Toward the end of a long-winded vice list, John Wesley, writing on The Doctrine of Original Sin, says the following:
But there is a still greater and more undeniable proof that the very foundations of all things, civil and religious, are utterly out of course in the Christian as well as the heathen war. There is a still more horrid reproach to the Christian name, yea to the name of man, to all reason and humanity. There is war in the world! … Now who can reconcile war (I will not say to religion, but) to any degree of reason or common sense? … So long as this monster stalks uncontrolled, where is reason, virtue, humanity? They are utterly excluded. They have no place. They are a name and nothing more. (Works 12:192–95)
Now, Wesley was not by any account a pacifist (though Theodore R. Weber’s repeated insistence that Wesley never labels war “sin” [Politics in the Order of Salvation: Transforming Wesleyan Politic Ethics (Kingswood, 2001), ch. 11] is at odds with the preceding quotation’s presence in a treatise on original sin). But the opposition he raises against war in The Doctrine of Original Sin suggests that Wesley should have been a pacificist—because in this passage Wesley intones the very heart of Christian pacificism.
The problem with war is not that causes for war may be unjust or that actions in war may be immoral. Those are the concerns of “just war” theorists. Pacificism, in contrast, rejects the whole enterprise, much as Wesley has done in his treatise. Christian pacificists appeal to Christ’s blessing of the peacemakers, to his judgment that those who live by the sword will die by the sword, to his own refusal to defend himself against the Roman executioners, to the gospel of reconciliation preached by Paul and the apostles, to the nature of Christian community itself in the church, and to the eschatological judgment that it is God, not us, who ultimately makes things right. In other words, it is the entire gospel that offers the way of peace against which all war offends. As Stanley Hauerwas has written, Christians “must be peaceful not because such peace holds out the hope of a world free from war but because as followers of Jesus we cannot be anything other than peaceful in a world inextricably at war” (“On Being a Church Capable of Addressing a World at War: A Pacifist Response to the United Methodist Bishops’ Pastoral In Defense of Creation,” in The Hauerwas Reader, ed. John Berkman and Michael Cartwright [Duke University Press, 2001], 431).
If war is a “horrid reproach to the Christian name,” then it follows that supporting war means siding with the “horrid reproach” over “the Christian name.” And for Wesley, “Christian” was never merely about naming; it concerned the whole of life, lived before God, in community with others equally committed to the gospel. Indeed, the early Methodist small group accountability structure provided exactly the kind of communal life Hauerwas argues is necessary for a viable Christian peace witness of any kind, for “any serious Christian pacifist must recognize that such a way of life is possible only by the reorientation of the self through the repentance made possible by Jesus Christ” (“On Being a Church,” 443). John Wesley not only identified the (inherently sinful) nature of war; he spent a lifetime building communities whose practices laid the foundation for a genuine Christian peacemaking response. John Wesley should have been a pacifist.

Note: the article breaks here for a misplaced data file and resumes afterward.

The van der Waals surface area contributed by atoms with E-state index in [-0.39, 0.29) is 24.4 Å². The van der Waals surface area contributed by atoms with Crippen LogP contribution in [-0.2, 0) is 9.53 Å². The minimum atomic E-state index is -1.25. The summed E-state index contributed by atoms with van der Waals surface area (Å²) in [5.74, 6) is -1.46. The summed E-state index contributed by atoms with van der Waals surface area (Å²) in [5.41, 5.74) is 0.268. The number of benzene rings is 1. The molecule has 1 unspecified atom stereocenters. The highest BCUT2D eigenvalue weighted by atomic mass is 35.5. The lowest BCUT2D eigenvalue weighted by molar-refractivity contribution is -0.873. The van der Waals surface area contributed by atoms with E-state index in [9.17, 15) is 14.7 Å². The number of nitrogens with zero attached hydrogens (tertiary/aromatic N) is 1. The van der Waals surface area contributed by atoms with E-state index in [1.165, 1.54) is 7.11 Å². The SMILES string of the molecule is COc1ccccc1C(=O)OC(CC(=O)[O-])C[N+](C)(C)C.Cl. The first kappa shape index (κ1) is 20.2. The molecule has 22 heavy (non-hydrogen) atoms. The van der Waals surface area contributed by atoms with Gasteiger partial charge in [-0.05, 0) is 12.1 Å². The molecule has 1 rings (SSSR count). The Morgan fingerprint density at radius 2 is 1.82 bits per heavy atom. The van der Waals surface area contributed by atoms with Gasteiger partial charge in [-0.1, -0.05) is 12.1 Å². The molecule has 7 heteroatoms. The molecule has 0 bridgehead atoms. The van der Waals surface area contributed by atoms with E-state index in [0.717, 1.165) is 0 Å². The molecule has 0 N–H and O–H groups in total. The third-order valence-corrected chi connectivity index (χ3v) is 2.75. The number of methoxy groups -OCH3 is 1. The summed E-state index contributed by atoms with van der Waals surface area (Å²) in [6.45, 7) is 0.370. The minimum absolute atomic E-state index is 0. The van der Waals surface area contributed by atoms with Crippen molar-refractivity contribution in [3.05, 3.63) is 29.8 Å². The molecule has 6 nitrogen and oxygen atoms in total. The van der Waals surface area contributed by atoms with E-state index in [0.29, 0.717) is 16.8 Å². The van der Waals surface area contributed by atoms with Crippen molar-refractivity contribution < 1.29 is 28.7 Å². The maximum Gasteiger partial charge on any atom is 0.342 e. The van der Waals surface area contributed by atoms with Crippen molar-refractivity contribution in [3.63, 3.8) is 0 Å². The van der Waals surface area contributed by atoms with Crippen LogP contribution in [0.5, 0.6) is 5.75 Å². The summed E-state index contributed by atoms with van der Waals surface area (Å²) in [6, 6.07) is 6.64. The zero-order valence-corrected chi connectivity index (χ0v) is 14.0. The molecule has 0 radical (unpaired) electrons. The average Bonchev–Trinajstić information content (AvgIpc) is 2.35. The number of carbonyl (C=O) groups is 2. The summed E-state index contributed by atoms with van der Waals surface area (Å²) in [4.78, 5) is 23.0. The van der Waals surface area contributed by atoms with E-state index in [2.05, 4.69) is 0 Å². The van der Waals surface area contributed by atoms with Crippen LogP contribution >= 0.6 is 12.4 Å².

That Wesley was not a pacificist is an opportunity for contemporary Wesleyans and Methodists, especially for those who have worked to recover many of the earliest Methodist practices and doctrinal emphases. It is a chance for us to “complete what is lacking,” as the apostle Paul might say, in Wesley’s own life. For Wesley, sin was serious business, and sin was never an ally to the Christian. If war is sinful, if it is inherently a sign of human depravity, then Christian freedom from sin must include freedom from war. And if we are gathering in classes and bands to confess our sins and build one another up in love, we are enacting the basics of communal life that make for genuine peacemaking. We need only make explicit, by what we say and by what we do, what remains largely implicit for John Wesley.
For help with this work, we may turn to the EUB Confession of Faith, in which United Methodists confess, “We believe war and bloodshed are contrary to the gospel and spirit of Christ” (Article XVI). Here is the logic of a Wesleyan pacifism: that war is inherently sinful, that the gospel is biased against “war and bloodshed,” full stop. As D. Stephen Long argued years ago (see his Living the Discipline: United Methodist Theological Reflections on War, Civilization, and Holiness [Eerdmans, 1992]), United Methodists should be pacificists. The Confession of Faith fulfills the antiwar position of Wesley’s The Doctrine of Original Sin. Both documents offer gospel freedom for Methodists from the corner war paints our world into, in which the violence that consumes us also blinds us to the nonviolent way of Jesus Christ.